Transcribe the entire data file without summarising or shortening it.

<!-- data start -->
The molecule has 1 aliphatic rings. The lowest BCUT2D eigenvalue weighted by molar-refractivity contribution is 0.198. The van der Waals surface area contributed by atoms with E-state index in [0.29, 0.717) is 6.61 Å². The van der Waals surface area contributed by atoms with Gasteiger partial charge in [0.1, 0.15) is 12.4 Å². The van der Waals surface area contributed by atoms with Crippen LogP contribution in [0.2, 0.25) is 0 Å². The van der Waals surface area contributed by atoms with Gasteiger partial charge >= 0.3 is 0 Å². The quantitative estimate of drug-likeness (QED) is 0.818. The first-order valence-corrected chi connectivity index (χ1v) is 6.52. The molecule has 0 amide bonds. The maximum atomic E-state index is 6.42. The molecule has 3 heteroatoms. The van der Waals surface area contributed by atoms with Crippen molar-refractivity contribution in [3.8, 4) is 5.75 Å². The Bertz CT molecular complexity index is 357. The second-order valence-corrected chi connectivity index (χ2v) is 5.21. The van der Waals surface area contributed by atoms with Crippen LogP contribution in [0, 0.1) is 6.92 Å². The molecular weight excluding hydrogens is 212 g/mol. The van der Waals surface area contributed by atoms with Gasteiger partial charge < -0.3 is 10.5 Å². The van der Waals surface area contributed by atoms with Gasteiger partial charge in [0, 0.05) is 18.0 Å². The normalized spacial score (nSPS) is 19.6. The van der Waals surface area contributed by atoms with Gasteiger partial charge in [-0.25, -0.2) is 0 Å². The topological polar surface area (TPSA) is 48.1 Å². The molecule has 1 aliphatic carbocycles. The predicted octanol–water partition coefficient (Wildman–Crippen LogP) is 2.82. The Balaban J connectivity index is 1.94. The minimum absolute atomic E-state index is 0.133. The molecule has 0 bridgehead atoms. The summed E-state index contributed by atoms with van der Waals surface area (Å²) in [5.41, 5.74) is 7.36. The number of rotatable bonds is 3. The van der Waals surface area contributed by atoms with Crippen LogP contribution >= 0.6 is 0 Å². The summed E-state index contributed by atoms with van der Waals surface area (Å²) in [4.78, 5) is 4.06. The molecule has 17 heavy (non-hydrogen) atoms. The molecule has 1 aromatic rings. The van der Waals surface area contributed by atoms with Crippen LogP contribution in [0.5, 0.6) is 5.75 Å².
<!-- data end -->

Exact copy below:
The molecule has 1 aliphatic rings. The lowest BCUT2D eigenvalue weighted by molar-refractivity contribution is 0.198. The van der Waals surface area contributed by atoms with E-state index in [0.29, 0.717) is 6.61 Å². The van der Waals surface area contributed by atoms with Gasteiger partial charge in [0.1, 0.15) is 12.4 Å². The van der Waals surface area contributed by atoms with Crippen LogP contribution in [0.2, 0.25) is 0 Å². The van der Waals surface area contributed by atoms with Gasteiger partial charge >= 0.3 is 0 Å². The quantitative estimate of drug-likeness (QED) is 0.818. The first-order valence-corrected chi connectivity index (χ1v) is 6.52. The molecule has 0 amide bonds. The maximum atomic E-state index is 6.42. The molecule has 3 heteroatoms. The van der Waals surface area contributed by atoms with Crippen molar-refractivity contribution in [3.8, 4) is 5.75 Å². The Bertz CT molecular complexity index is 357. The second-order valence-corrected chi connectivity index (χ2v) is 5.21. The van der Waals surface area contributed by atoms with Crippen LogP contribution in [0, 0.1) is 6.92 Å². The molecular weight excluding hydrogens is 212 g/mol. The van der Waals surface area contributed by atoms with Gasteiger partial charge < -0.3 is 10.5 Å². The van der Waals surface area contributed by atoms with Gasteiger partial charge in [0, 0.05) is 18.0 Å². The normalized spacial score (nSPS) is 19.6. The van der Waals surface area contributed by atoms with Gasteiger partial charge in [-0.25, -0.2) is 0 Å². The topological polar surface area (TPSA) is 48.1 Å². The molecule has 1 aliphatic carbocycles. The predicted octanol–water partition coefficient (Wildman–Crippen LogP) is 2.82. The Balaban J connectivity index is 1.94. The minimum absolute atomic E-state index is 0.133. The molecule has 0 bridgehead atoms. The summed E-state index contributed by atoms with van der Waals surface area (Å²) in [5.41, 5.74) is 7.36. The number of rotatable bonds is 3. The van der Waals surface area contributed by atoms with Crippen LogP contribution >= 0.6 is 0 Å². The summed E-state index contributed by atoms with van der Waals surface area (Å²) in [4.78, 5) is 4.06. The molecule has 17 heavy (non-hydrogen) atoms. The molecule has 1 aromatic rings. The van der Waals surface area contributed by atoms with Crippen LogP contribution in [0.5, 0.6) is 5.75 Å².